Bio-Fortified Maize Offers Zambian Children a New Lease on Life, and Their Eyesight

November 30, 2016
AgResultsPVA Maize Meal is enriched with vitamin A to combat malnutrition, stunting and increased blindness. Zambia is considered to have one of the highest rates of malnutrition and vitamin A deficiency.

In the low light of a Zambian morning, children across the country go about their morning chores. Some fetch the day’s water for cooking and bathing. Some clean and prepare the house for the day. A few pack their bags, put on their shoes and make their way to school. For many, however, these chores are difficult because their eyesight has diminished, or they have become completely blind.

This blindness is one of the many devastating consequences of vitamin-A deficiency. Those affected, who are most often women and children, face a lifetime of socio-economic stigma and social exclusion. In extreme cases, some children are more susceptible to infection, stunting and slowed growth, and even death.

Over the past three decades, USAID, in cooperation with other international donors, has invested heavily in the development of technologies such as improved seeds and bio-fortified foods that target specific nutrition challenges such as vitamin-A deficiency. In Zambia, which has some of the highest vitamin-A deficiency rates in the world, Feed the Future has prioritized the development of bio-fortified pro-vitamin A (PVA) orange maize, which has shown to dramatically reduce the impact of vitamin A deficiency among vulnerable populations.

Developing orange maize, however, is only the first step in combatting vitamin-A deficiency. The most crucial step is ensuring it reaches those who are most vulnerable and working so it can become a staple of the Zambian diet.

Introducing new products into a market is challenging and often costly, as consumers have to be aware of the product and its benefits. To date, Zambian grain millers and seed companies have been hesitant to enter the orange maize market due to the fact that consumers remain largely unaware of it and its nutritional benefits, and the costs to entering the market remain high.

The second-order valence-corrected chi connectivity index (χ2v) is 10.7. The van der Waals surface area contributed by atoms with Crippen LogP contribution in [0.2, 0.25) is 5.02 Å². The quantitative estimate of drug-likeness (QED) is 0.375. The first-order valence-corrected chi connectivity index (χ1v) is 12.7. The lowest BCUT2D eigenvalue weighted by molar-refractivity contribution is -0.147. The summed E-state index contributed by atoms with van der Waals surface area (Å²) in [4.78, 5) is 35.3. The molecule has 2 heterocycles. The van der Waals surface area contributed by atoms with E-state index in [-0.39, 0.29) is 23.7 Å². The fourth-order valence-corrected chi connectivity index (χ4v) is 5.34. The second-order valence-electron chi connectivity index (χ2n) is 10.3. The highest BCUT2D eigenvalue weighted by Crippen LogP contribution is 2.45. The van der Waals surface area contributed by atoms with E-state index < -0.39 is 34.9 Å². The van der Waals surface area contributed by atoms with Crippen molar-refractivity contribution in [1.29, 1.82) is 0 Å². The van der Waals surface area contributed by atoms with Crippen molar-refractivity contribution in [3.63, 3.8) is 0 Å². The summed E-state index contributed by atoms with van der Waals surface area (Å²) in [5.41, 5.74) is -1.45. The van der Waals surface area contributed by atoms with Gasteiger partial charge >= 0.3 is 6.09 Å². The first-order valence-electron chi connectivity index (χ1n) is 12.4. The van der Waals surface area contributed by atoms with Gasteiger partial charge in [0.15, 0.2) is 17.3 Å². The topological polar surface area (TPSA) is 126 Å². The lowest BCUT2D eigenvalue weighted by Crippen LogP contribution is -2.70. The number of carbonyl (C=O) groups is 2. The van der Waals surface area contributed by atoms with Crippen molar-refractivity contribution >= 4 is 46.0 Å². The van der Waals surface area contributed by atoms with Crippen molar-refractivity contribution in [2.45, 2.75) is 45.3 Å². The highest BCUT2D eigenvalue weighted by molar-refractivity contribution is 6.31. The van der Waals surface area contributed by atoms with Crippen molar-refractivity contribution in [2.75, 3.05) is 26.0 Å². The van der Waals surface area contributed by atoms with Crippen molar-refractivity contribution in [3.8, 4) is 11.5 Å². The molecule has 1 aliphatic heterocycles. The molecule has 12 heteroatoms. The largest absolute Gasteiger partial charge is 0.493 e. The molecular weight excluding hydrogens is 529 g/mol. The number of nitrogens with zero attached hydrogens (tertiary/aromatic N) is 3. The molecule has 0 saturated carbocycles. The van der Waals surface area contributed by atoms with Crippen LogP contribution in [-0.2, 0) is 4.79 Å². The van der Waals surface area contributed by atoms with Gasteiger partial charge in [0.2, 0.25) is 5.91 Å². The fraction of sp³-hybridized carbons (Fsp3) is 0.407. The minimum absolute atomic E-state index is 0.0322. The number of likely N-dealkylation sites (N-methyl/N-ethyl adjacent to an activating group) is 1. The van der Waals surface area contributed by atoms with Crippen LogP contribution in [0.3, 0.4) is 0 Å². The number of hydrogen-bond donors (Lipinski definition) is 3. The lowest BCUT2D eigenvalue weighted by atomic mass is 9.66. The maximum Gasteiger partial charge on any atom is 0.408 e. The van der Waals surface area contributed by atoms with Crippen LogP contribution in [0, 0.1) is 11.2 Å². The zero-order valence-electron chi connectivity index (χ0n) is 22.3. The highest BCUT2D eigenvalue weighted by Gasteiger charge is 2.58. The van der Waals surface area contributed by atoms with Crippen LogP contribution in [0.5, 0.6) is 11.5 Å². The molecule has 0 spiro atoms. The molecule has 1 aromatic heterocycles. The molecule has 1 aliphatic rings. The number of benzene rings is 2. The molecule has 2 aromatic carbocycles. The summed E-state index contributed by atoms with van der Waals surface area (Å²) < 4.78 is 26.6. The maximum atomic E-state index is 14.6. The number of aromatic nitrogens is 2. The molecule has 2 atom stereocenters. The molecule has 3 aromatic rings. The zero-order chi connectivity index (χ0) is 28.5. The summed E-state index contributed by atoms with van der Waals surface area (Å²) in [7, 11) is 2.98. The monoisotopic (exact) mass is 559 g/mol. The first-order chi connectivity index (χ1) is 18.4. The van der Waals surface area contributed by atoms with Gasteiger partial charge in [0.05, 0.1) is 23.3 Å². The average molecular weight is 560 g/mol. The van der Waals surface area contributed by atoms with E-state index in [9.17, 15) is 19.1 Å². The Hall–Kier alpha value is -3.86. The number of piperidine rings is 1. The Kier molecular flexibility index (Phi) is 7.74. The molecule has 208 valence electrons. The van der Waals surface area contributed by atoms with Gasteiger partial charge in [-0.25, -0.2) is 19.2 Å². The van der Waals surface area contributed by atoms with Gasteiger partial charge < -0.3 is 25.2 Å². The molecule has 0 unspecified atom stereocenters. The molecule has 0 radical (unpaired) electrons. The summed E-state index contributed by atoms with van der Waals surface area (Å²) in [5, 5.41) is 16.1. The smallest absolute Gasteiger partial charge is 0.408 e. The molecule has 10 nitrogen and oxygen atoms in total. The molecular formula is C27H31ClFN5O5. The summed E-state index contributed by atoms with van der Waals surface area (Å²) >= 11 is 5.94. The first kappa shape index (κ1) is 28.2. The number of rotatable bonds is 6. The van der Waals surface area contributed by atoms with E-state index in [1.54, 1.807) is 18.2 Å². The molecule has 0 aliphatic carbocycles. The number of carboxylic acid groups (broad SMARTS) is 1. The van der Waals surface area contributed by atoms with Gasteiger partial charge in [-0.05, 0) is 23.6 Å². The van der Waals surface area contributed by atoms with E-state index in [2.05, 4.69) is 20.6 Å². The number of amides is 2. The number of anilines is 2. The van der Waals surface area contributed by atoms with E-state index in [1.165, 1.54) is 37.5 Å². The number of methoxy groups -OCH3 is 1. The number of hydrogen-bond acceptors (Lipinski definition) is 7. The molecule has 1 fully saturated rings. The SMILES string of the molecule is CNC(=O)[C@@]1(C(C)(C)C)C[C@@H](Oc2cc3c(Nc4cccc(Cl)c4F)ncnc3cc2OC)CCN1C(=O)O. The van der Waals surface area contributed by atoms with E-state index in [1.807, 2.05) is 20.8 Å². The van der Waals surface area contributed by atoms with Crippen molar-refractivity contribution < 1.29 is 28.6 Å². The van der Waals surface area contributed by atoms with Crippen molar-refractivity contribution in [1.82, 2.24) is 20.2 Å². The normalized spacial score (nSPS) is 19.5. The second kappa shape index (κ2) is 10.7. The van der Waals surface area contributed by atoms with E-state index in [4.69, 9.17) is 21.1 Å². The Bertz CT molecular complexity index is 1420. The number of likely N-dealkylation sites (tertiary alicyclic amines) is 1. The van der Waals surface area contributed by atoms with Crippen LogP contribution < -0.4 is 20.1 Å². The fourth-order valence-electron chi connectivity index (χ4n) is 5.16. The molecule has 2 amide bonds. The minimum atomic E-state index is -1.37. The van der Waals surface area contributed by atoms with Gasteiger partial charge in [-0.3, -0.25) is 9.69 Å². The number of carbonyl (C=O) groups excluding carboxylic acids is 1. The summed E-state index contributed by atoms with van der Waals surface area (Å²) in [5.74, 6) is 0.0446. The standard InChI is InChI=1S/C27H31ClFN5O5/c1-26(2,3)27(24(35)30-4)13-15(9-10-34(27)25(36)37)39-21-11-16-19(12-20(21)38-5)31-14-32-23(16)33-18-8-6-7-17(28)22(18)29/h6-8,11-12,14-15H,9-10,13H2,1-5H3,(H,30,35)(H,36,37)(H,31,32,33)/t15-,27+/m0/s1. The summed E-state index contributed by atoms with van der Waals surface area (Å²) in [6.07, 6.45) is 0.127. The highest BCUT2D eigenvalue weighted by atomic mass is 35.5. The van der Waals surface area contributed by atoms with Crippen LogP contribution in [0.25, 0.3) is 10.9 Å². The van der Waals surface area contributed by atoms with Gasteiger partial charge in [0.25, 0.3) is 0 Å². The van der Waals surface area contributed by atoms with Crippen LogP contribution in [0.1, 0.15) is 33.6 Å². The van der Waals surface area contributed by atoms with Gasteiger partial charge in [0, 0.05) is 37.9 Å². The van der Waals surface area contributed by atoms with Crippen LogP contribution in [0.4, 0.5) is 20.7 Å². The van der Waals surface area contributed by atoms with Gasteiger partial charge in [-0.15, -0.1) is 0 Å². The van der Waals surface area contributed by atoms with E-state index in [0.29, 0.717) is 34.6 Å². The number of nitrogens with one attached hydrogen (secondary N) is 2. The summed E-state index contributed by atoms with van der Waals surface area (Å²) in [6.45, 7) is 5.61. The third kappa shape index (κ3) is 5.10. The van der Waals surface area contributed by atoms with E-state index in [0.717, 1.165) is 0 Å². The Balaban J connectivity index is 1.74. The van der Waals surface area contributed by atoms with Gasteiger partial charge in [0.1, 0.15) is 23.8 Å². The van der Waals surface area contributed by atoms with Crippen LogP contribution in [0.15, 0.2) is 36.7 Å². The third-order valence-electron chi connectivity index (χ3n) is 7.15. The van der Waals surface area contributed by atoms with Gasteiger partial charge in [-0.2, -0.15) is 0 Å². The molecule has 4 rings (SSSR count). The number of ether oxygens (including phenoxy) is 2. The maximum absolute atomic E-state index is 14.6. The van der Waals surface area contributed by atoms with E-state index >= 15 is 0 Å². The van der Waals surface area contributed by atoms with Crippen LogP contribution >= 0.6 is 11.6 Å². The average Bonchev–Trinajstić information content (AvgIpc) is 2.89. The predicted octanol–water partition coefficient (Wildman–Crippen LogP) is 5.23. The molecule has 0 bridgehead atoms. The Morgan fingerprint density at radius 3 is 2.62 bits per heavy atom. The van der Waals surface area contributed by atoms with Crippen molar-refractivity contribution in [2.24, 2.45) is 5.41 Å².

To overcome these challenges, USAID, a Feed the Future agency and partner in the multilateral, multi-donor fund AgResults Initiative, launched a prize competition to incentivize seed companies and millers to produce and sell orange maize seed to farmers and maize meal to consumers. The competition is one of six that Feed the Future supports to deliver high-impact agricultural innovations. The Zambia PVA Maize Project provides monetary prizes in proportion to volume of sales of orange maize seed and maize meal by seed companies and millers, respectively. The idea behind the competition is that incentivizing the private sector to promote the awareness and demand for seed and maize meal will increase the adoption from consumers living in urban and peri-urban areas and ultimately, a lasting orange maize market that does not require continual donor support will be created. 

The AgResults Zambia project is only in its second year, but preliminary results are promising. Marketing and promotional events have increased awareness of orange maize and chipped away at cultural stigma against it, which is sometimes confused with yellow maize, a product used mainly as animal feed. Additionally, an increasing number of seed companies and millers have shown interest in joining the project. By the end of the first year, the project will have inducted four seed companies, and is working to have 10 millers join the pilot.

If this trend continues, Zambians have a lot to gain. Getting orange maize products into grocery stores in Zambia will improve access to vitamin A-rich foods for more urban consumers and will improve nutrition for rural farming households, who will be able to access and buy orange maize seeds at agro dealers shops, grow more maize for sale to millers, and have some left over to store and use for their household meals.

With a vibrant market and access to this beneficial product, children across Zambia will not only be able to see better, but they will also live healthier, more productive lives.